Remysta said PKR Youth Penampang respects the right for every child to receive education as Malaysia is a signatory to the United Nations Convention on the Rights of Child (CRC).

“We have nothing against it. But at the same time we want to suggest to the ministry to keep them out from our government schools. Besides, all this time we have been kind enough to allow them to start their own schools. All the ministry should do is just to monitor and regulate. There’s no need to reinvent the wheel,” he said.

According to him, there is fear among the local population that the policy could be abused or exploited by irresponsible parties for their personal gain.

“Sabahans are fed up with having to cope with this issue. We have high hopes on the new Government to resolve it for good. Don’t introduce a policy that will only perpetuate the fear and negative suspicion. It’s not good for nation building,” added Remysta.

by Leonard Alaza.

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Creating immersive environment for learning English

Sunday, December 30th, 2018
(File pix) Students visiting the Brave-Hearts programme at Pusanika, UKM, can try on and walk around in various costumes from different eras in England. Pix by NSTP/Saddam Yusoff

AS first-year students of Universiti Kebangsaan Malaysia (UKM) arrived at the Brave-Hearts site in UKM’s Pusanika, they were greeted with sights, sounds and smells that sent their senses reeling.

An air of excitement surrounded the booths offering information and activities by 14 faculties involved in the programme under Citra UKM centre.

Brave-Hearts, which stands for “Bringing Real Activities Via English Hands-on Experience and Rewarding Tasks”, is an out-ofclass English enhancement programme for UKM students.

Now in its fourth year, the programme is aimed at creating interest among students with lower English proficiency levels to learn the language, and boost their confidence to converse in the language.

At one of the booths, Aishah Mutmainnah Khairul Annuar, 21, is seen encouraging visitors to try out costumes from different English eras. The Liberal Studies student herself was clad in a dark velvet Victorian-era gown, complete with a beaded headpiece that she had sewn all night.

Aishah said introducing clothes worn by people in England, such as tunics, gowns, ruffled collars, lace veils and corsets, could help to spark interest among undergraduates to learn words related to clothes.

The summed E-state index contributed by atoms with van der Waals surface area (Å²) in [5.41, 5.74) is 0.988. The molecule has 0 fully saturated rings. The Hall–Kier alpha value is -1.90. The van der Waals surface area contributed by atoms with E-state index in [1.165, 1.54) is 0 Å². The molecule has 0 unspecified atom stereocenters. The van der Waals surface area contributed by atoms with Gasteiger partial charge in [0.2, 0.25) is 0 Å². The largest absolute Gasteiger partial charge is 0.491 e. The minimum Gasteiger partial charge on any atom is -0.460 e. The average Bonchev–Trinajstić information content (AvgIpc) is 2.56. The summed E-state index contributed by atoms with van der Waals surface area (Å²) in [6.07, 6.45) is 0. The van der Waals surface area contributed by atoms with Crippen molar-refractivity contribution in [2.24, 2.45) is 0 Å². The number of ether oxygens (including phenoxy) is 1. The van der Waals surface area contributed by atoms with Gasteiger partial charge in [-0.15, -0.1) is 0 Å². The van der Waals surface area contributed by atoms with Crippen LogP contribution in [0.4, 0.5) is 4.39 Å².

“Personally, I am excited to be wearing this Victorian-era dress. Through the pieces of clothing we have, students like me can learn new words associated with clothing,” said Aishah.

Similarly, other booths offered activities that focused on awareness of language functions and vocabulary building, such as Readers’ Theatre, a Snake-and-Ladder game and a mock Moot Court, where all of the activities were conducted in English.

At the mock “court” booth, students take up roles as judge, defendant, public prosecutor, accused, bailiff and so on, to act out a scene in the courtroom using a script prepared. The booth was a hit as group after group of students signed up to give it a try.

To make this year’s programme even better, Citra UKM’s deputy director (Communication), Professor Madya Dr Zarina Othman said all 14 faculties under the centre were roped in to participate and set up booths.

“Brave-Hearts 2018 features the involvement of faculties to showcase their disciplines through communicative activities in English,” she said.

“This will be an opportunity for students from different disciplines to realise the role of English and communication in their respective fields.

“This initiative creates the ambience needed to boost students’ mastery of English and their motivation and confidence to use English.”

Zarina said every learner was unique and successful language learning depended on how students felt about a language.

“Less positive feelings, like lack of motivation, low self-confidence and anxiety, are contributing factors that could hamper success in language learning,” she said.

“The affective factor is one aspect that needs to be addressed and enhanced outside formal learning environment where language practitioners are more able to work on providing students with a conducive environment in line with the concept of immersion.”

UKM deputy vice-chancellor (Academic and International affairs) Professor Datuk Dr Mohd Marzuki Mustafa, who graced the event, said: “The best way to learn English is to go to an English-speaking country. But, because that is impossible for our students, we decided to bring everything that is English to them instead.”

“Even though this is just a one-day event, it is hoped that the interest generated can be sustained for a long time. The momentum can be kept through the classes held by lecturers, too.”

Since its inception in 2013, UKM’s Citra Education has sought to produce knowledgeable and flexible graduates, who are experts in their disciplines and, at the same time, having excellent soft skills.

New students who enrol are required to take up either 30 or 40 credit units of Citra education courses depending on whether they are in professional, or non-professional/ standard programmes.

The Citra Education course is made up of compulsory courses and Citra courses. The compulsory courses encompass those such as Basic Entrepreneurship and Innovation, Islamic and Asian Civilisations, Ethnic Relations and Soft Skills.

Citra University Centre deputy director (Competency), Associate Professor Dr Adi Irfan Che Ani said first-year students were required to choose courses from six domains offered. They are Ethnics, Citizenship and Civilisation, Language, Communication and Literacy, Quantitative and Qualitative, Leadership, Entrepreneurship and Innovation, Science, Technology and Sustainability, and Family, Health and Lifestyle.

By Hanna Syed Mokhtar.